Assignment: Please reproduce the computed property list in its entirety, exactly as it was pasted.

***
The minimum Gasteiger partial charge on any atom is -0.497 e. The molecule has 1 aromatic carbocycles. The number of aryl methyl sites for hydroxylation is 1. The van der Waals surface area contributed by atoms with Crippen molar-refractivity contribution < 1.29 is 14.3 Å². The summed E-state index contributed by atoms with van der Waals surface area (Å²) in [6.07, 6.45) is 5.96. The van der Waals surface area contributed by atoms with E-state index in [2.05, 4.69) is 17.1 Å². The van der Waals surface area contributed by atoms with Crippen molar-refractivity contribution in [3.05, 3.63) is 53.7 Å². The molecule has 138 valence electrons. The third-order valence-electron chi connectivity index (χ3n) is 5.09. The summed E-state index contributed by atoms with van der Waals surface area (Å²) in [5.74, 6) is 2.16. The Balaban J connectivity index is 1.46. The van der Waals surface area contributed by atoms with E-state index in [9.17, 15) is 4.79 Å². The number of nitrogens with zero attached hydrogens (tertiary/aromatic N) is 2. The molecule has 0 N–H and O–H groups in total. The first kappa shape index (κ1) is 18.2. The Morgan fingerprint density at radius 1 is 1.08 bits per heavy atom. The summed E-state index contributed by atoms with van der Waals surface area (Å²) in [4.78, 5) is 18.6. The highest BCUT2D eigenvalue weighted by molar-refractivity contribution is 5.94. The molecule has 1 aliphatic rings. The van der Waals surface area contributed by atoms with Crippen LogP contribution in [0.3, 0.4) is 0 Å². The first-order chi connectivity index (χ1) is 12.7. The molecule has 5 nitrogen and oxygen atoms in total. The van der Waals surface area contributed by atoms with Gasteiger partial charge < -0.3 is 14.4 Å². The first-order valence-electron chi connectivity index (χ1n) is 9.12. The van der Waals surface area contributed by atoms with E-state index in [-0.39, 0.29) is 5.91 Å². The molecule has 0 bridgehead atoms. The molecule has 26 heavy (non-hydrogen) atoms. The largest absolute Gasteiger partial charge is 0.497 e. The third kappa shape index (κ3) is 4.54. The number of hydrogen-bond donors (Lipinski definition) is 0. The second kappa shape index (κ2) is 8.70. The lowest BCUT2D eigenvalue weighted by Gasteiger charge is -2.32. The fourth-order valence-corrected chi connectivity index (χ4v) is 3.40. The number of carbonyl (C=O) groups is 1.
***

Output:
The minimum Gasteiger partial charge on any atom is -0.497 e. The molecule has 1 aromatic carbocycles. The number of aryl methyl sites for hydroxylation is 1. The van der Waals surface area contributed by atoms with Crippen molar-refractivity contribution < 1.29 is 14.3 Å². The summed E-state index contributed by atoms with van der Waals surface area (Å²) in [6.07, 6.45) is 5.96. The van der Waals surface area contributed by atoms with E-state index in [2.05, 4.69) is 17.1 Å². The van der Waals surface area contributed by atoms with Crippen molar-refractivity contribution in [3.05, 3.63) is 53.7 Å². The molecule has 138 valence electrons. The third-order valence-electron chi connectivity index (χ3n) is 5.09. The summed E-state index contributed by atoms with van der Waals surface area (Å²) in [5.74, 6) is 2.16. The Balaban J connectivity index is 1.46. The van der Waals surface area contributed by atoms with E-state index in [9.17, 15) is 4.79 Å². The number of nitrogens with zero attached hydrogens (tertiary/aromatic N) is 2. The molecule has 0 N–H and O–H groups in total. The first kappa shape index (κ1) is 18.2. The Morgan fingerprint density at radius 1 is 1.08 bits per heavy atom. The summed E-state index contributed by atoms with van der Waals surface area (Å²) in [4.78, 5) is 18.6. The highest BCUT2D eigenvalue weighted by molar-refractivity contribution is 5.94. The molecule has 1 aliphatic rings. The van der Waals surface area contributed by atoms with Crippen LogP contribution in [0.3, 0.4) is 0 Å². The first-order chi connectivity index (χ1) is 12.7. The molecule has 5 nitrogen and oxygen atoms in total. The van der Waals surface area contributed by atoms with Gasteiger partial charge < -0.3 is 14.4 Å². The first-order valence-electron chi connectivity index (χ1n) is 9.12. The van der Waals surface area contributed by atoms with E-state index in [-0.39, 0.29) is 5.91 Å². The molecule has 0 bridgehead atoms. The molecule has 26 heavy (non-hydrogen) atoms. The largest absolute Gasteiger partial charge is 0.497 e. The third kappa shape index (κ3) is 4.54. The number of hydrogen-bond donors (Lipinski definition) is 0. The second kappa shape index (κ2) is 8.70. The lowest BCUT2D eigenvalue weighted by Gasteiger charge is -2.32. The fourth-order valence-corrected chi connectivity index (χ4v) is 3.40. The number of carbonyl (C=O) groups is 1.